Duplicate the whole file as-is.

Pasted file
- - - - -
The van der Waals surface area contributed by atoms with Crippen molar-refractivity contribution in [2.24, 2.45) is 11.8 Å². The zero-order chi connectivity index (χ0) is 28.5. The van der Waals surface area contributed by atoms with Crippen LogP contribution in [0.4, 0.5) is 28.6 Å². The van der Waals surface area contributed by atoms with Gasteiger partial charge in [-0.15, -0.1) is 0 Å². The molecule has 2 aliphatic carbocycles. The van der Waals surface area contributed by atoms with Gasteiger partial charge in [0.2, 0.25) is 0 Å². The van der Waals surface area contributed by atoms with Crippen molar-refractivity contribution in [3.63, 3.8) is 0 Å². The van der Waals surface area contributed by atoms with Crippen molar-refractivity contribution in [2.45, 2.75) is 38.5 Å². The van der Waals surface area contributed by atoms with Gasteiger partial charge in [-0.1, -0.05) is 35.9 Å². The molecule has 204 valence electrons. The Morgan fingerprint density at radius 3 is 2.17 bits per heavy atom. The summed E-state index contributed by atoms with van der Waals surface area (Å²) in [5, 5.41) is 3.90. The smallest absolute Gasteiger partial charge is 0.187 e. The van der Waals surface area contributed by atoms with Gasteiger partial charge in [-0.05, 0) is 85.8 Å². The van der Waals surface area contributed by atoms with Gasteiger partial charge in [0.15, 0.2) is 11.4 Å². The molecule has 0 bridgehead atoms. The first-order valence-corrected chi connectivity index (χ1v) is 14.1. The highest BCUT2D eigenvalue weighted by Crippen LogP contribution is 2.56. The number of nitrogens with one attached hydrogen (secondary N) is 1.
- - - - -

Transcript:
The van der Waals surface area contributed by atoms with Crippen molar-refractivity contribution in [2.24, 2.45) is 11.8 Å². The zero-order chi connectivity index (χ0) is 28.5. The van der Waals surface area contributed by atoms with Crippen LogP contribution in [0.4, 0.5) is 28.6 Å². The van der Waals surface area contributed by atoms with Gasteiger partial charge in [-0.15, -0.1) is 0 Å². The molecule has 2 aliphatic carbocycles. The van der Waals surface area contributed by atoms with Gasteiger partial charge in [0.2, 0.25) is 0 Å². The van der Waals surface area contributed by atoms with Crippen molar-refractivity contribution in [3.63, 3.8) is 0 Å². The van der Waals surface area contributed by atoms with Crippen molar-refractivity contribution in [2.45, 2.75) is 38.5 Å². The van der Waals surface area contributed by atoms with Gasteiger partial charge in [-0.1, -0.05) is 35.9 Å². The molecule has 204 valence electrons. The Morgan fingerprint density at radius 3 is 2.17 bits per heavy atom. The summed E-state index contributed by atoms with van der Waals surface area (Å²) in [5, 5.41) is 3.90. The smallest absolute Gasteiger partial charge is 0.187 e. The van der Waals surface area contributed by atoms with Gasteiger partial charge in [-0.05, 0) is 85.8 Å². The van der Waals surface area contributed by atoms with Gasteiger partial charge in [0.15, 0.2) is 11.4 Å². The molecule has 0 bridgehead atoms. The first-order valence-corrected chi connectivity index (χ1v) is 14.1. The highest BCUT2D eigenvalue weighted by Crippen LogP contribution is 2.56. The number of nitrogens with one attached hydrogen (secondary N) is 1.